The UK hotel and B&B industry is now one of the best-rated in the world having previously lagged behind other major international rivals, an in-depth analysis of a decade’s worth of TripAdvisor review ratings has revealed.
The study 1, conducted by TripAdvisor, analysed millions of traveller ratings given to hotel and B&B properties on TripAdvisor over the last ten years in 15 major tourism markets around the world.
The study found that in 2015 UK hotels and B&Bs enjoyed an average review rating of 4.16 out of 5, placing them second out of the 15 major tourism markets analysed and above the overall global average of 4.12. Only Italian accommodations scored higher in 2015 with an average of 4.20.
The UK hospitality industry’s strong performance last year was the culmination of a decade-long improvement in average review ratings given to UK properties on TripAdvisor, a trend that outpaced other rival tourism markets around the globe.
In 2005, the average review rating for UK hotels and B&B’s was just 3.57 – the lowest of the 15 markets analysed. However, in the ten years that followed, the UK’s average rating rose above other competitor markets, including Spain, France, United States and Thailand.
Average Accommodation Review Ratings on TripAdvisor – 2005 vs 20151
The study also found that smaller, independent accommodations in the UK were providing the biggest boost to the UK’s overall average rating – with B&Bs scoring an average review rating of 4.48 (out of 5) compared to 4.04 for hotels in 2015.
Even within the hotel sector, smaller properties were shown to have a ratings advantage over larger properties, with UK hotels that accommodate less than 25 rooms scoring an average of 4.40 (out of 5) in 2015 compared to those with 26-100 rooms, where the average is 3.97.
“These figures are excellent news, and show that the UK has moved in 10 years from the lowest-rated country to the second highest, driven by the success of independent accommodation. The innovation and quality of small owner-managed properties have raised standards across Britain’s tourism accommodation sector over the decade,” commented David Weston, Chief Executive of the Bed & Breakfast Association, “Guests clearly love the individuality, character, home-cooked breakfasts and personal service that they get in British B&Bs, which is why – in millions of reviews on TripAdvisor – they consistently score higher ratings than hotels.”
Ufi Ibrahim, CEO of the British Hospitality Association (BHA) welcomed the report, saying: “We are very proud to see the results of the TripAdvisor study and proud too of the standards of service our industry delivers so consistently. UK Hotels and B&Bs can take great satisfaction from seeing their efforts reflected in this report. Our members welcome visitors from both here in the UK and from across the world and all seek to offer great service and enjoyable guest experiences.”
Additional findings from the Review Ratings study:
- Business travellers are the most discerning, awarding the lowest average review rating to accommodations compared to other types of global travellers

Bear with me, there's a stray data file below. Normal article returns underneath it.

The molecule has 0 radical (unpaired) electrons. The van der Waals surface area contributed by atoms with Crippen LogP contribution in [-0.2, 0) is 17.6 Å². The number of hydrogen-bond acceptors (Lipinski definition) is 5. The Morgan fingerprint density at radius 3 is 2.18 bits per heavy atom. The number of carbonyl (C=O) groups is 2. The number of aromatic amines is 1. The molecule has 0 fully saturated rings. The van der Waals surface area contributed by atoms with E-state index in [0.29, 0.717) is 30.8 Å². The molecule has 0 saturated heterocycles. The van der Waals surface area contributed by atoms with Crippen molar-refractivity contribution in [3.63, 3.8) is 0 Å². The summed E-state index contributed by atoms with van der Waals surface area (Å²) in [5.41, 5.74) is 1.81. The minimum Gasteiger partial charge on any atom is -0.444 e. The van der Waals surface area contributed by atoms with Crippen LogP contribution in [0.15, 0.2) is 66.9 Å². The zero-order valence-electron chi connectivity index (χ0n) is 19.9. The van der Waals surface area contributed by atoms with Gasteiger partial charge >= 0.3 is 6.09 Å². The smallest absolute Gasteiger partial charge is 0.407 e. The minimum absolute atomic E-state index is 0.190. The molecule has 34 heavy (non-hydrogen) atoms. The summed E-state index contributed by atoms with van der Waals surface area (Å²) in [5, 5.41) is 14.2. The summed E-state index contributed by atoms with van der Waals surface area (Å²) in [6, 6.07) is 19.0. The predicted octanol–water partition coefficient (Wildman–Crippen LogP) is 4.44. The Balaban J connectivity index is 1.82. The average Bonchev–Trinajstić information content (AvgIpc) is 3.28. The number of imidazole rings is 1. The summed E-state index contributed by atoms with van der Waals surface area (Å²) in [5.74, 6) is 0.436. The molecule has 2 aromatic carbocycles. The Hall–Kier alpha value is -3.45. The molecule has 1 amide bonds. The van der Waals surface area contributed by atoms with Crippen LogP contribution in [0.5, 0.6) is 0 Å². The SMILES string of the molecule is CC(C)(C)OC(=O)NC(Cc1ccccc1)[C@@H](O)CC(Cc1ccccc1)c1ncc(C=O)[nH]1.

- Couples are the most satisfied, giving hotels and B&Bs the highest average review rating amongst all types of traveller
- The most positive reviewers of UK properties, by nationality, are Americans – awarding an average review rating of 4.21 out of 5
- Globally, UK reviewers are among the most positive in the world – in 2015, the average review rating given by a UK traveller was 4.19 (out of 5), making them the second most positive reviewers out of the 15 markets analysed
The study’s findings were further supported by a recent statistical analysis of international and domestic travel2, conducted by Oxford Economics on behalf of TripAdvisor, which found that consumer reviews had spurred quality improvements within the accommodation sector and generated £2 billion3 in visitor spending in the UK in 2014 alone.
“We found evidence of a virtuous cycle by which increased travel leads to increased reviews shared on TripAdvisor. Those reviews then help other travellers planning trips and also provides businesses with valuable feedback to improve service and in turn attract more customers, which ultimately has the effect of raising standards across the UK hotel industry,” said Adam Sacks, President of Tourism Economics (Oxford Economics).
The Oxford Economics report – entitled The Global Economic Contribution of TripAdvisor – also concluded that independent properties in the UK received a disproportionate benefit from the additional visitor spending generated by TripAdvisor, because TripAdvisor content gives travellers the confidence to choose a property based on reviews, ratings and photos from other travellers, rather than more traditional decision-making factors such as brand recognition or previous experience. This trend particularly benefits non-branded businesses, enabling small and independent businesses to compete on more of an equal footing with larger, more internationally recognizable brands.